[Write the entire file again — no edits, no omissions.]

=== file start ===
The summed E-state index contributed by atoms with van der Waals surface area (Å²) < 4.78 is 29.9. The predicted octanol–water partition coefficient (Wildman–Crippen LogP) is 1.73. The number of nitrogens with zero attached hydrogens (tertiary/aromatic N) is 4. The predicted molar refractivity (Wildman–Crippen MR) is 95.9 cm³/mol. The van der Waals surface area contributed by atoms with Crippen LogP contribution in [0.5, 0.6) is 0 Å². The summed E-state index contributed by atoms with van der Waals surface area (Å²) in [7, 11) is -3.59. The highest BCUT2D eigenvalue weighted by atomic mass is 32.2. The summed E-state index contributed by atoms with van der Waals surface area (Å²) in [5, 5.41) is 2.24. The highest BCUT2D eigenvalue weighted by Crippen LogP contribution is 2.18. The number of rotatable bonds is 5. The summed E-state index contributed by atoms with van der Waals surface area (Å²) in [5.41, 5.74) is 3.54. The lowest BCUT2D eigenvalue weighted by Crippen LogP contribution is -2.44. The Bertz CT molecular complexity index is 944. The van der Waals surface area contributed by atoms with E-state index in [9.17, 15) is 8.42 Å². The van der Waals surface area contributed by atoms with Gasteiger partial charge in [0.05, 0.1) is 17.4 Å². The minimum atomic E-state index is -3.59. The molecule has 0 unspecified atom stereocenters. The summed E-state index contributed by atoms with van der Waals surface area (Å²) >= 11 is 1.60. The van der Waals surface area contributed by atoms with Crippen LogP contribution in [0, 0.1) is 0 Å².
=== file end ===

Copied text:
The summed E-state index contributed by atoms with van der Waals surface area (Å²) < 4.78 is 29.9. The predicted octanol–water partition coefficient (Wildman–Crippen LogP) is 1.73. The number of nitrogens with zero attached hydrogens (tertiary/aromatic N) is 4. The predicted molar refractivity (Wildman–Crippen MR) is 95.9 cm³/mol. The van der Waals surface area contributed by atoms with Crippen LogP contribution in [0.5, 0.6) is 0 Å². The summed E-state index contributed by atoms with van der Waals surface area (Å²) in [7, 11) is -3.59. The highest BCUT2D eigenvalue weighted by atomic mass is 32.2. The summed E-state index contributed by atoms with van der Waals surface area (Å²) in [5, 5.41) is 2.24. The highest BCUT2D eigenvalue weighted by Crippen LogP contribution is 2.18. The number of rotatable bonds is 5. The summed E-state index contributed by atoms with van der Waals surface area (Å²) in [5.41, 5.74) is 3.54. The lowest BCUT2D eigenvalue weighted by Crippen LogP contribution is -2.44. The Bertz CT molecular complexity index is 944. The van der Waals surface area contributed by atoms with E-state index in [9.17, 15) is 8.42 Å². The van der Waals surface area contributed by atoms with Gasteiger partial charge in [0.05, 0.1) is 17.4 Å². The minimum atomic E-state index is -3.59. The molecule has 0 unspecified atom stereocenters. The summed E-state index contributed by atoms with van der Waals surface area (Å²) >= 11 is 1.60. The van der Waals surface area contributed by atoms with Crippen LogP contribution in [0, 0.1) is 0 Å².